Throughout much of 2020, opening a new office was a challenge for almost any business. Construction materials were hard to get and restrictions often made it tough for crews to work in close proximity. Besides, why open an office when millions of people were avoiding their offices and working from home?
For DarkVision, a Vancouver-based acoustic imaging technology company, waiting was not an option. “We’ve had all kinds of people in the states asking for our help,” said Stephen Robinson, CEO of DarkVision, “but we couldn’t do much outside of Canada until we got an office set up in the U.S.”
Koch Engineered Solutions acquired a majority interest in DarkVision last May. “We’re really excited about their technology,” said Dave Dotson, president of KES, “but COVID made for a strange set of circumstances. We have yet to visit them in Vancouver and they have yet to visit the U.S. Everything has been done remotely.”
Even before KES’s investment, DarkVision had wanted to open an office in Houston, the epicenter for America’s oil and gas industry. It needed to hire sales reps and field technicians who could serve the U.S. market the same way its team in Calgary (the energy capital of Canada) did. After Houston, plans are to open more offices based on demand.
But when the pandemic shut down most air travel between Canada and the U.S., DarkVision was forced to figure out how to acquire, staff and equip an office almost 2,000 miles away without being there in person — a challenge no one had anticipated. “For the first time in my life we had to interview people remotely rather than in person,” said Robinson. “Training was another challenge since much of what we do requires hands-on experience. And because of COVID, everything was taking longer than we had anticipated.”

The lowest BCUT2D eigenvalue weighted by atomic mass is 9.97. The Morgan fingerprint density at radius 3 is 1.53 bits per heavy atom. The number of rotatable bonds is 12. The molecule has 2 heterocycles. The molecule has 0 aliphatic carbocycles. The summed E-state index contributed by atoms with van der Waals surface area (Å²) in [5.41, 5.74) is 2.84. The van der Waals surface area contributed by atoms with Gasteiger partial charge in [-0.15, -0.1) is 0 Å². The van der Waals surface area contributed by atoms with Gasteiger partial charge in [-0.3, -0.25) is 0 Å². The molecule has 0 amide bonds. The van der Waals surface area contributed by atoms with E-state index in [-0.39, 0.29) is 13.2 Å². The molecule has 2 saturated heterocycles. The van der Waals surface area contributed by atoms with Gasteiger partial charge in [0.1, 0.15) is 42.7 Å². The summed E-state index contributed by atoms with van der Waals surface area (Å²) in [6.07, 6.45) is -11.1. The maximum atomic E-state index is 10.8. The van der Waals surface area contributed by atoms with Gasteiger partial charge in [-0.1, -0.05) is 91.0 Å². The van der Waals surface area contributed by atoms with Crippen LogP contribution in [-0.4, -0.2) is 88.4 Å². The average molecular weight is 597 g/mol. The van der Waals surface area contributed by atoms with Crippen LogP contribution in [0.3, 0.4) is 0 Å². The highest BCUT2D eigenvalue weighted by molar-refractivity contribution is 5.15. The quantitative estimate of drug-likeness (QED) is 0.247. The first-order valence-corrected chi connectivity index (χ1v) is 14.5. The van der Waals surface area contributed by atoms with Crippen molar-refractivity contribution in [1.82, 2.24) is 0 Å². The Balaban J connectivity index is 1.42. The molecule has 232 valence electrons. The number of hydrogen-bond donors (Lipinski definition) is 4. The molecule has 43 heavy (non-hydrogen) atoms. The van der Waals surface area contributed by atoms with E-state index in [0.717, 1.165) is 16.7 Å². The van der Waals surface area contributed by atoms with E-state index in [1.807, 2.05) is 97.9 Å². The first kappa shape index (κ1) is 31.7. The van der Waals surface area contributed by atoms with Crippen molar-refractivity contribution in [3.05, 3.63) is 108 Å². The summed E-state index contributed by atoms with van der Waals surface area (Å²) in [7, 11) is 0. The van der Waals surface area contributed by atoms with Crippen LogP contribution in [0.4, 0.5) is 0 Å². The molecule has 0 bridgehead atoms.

Fortunately, DarkVision was able to leverage several capabilities within Koch. “KGS set up the payroll for our American employees, HR provided a benefits program and the tax department walked us through the requirements for getting a U.S. tax ID number. Koch’s legal team was also a big help with patent work and filings, and some pretty complicated contracts.” LIFT (Koch’s Land, Infrastructure, Facilities and Transactions group) helped arrange security, janitorial services, mechanical inspections and HVAC installation. “They got us set up quickly in a good location with good, quality people — all without our team ever setting foot in the U.S.”
About one-third of DarkVision’s Houston space is devoted to a sales office. The remainder houses a storage area for inventory and test equipment, and a shop space for calibration work and maintenance. There are currently six employees. “We just had our first successful run in Texas of a new product line called HADES-F. It's designed to address new types of problems in wells, such as casing collapses, which our current offering can't do.”
DarkVision’s current focus is on oil-field producers, “but that’s just the first chapter in what we believe will be a very long story,” Robinson said. “Our technology is almost universally applicable to all kinds of industrial assets. It can be adapted to water line inspections, facility inspections and even aerospace, where it has the potential to improve safety, reliability and quality control.”
So what’s next on DarkVision’s agenda? “Training. Our executive team is signed up for a year of MBM training. We started in January and our next session is next week. We’ve been told Charles Koch himself will be participating, so we’re really, really looking forward to sharing knowledge with him. Even if it has to be remotely.”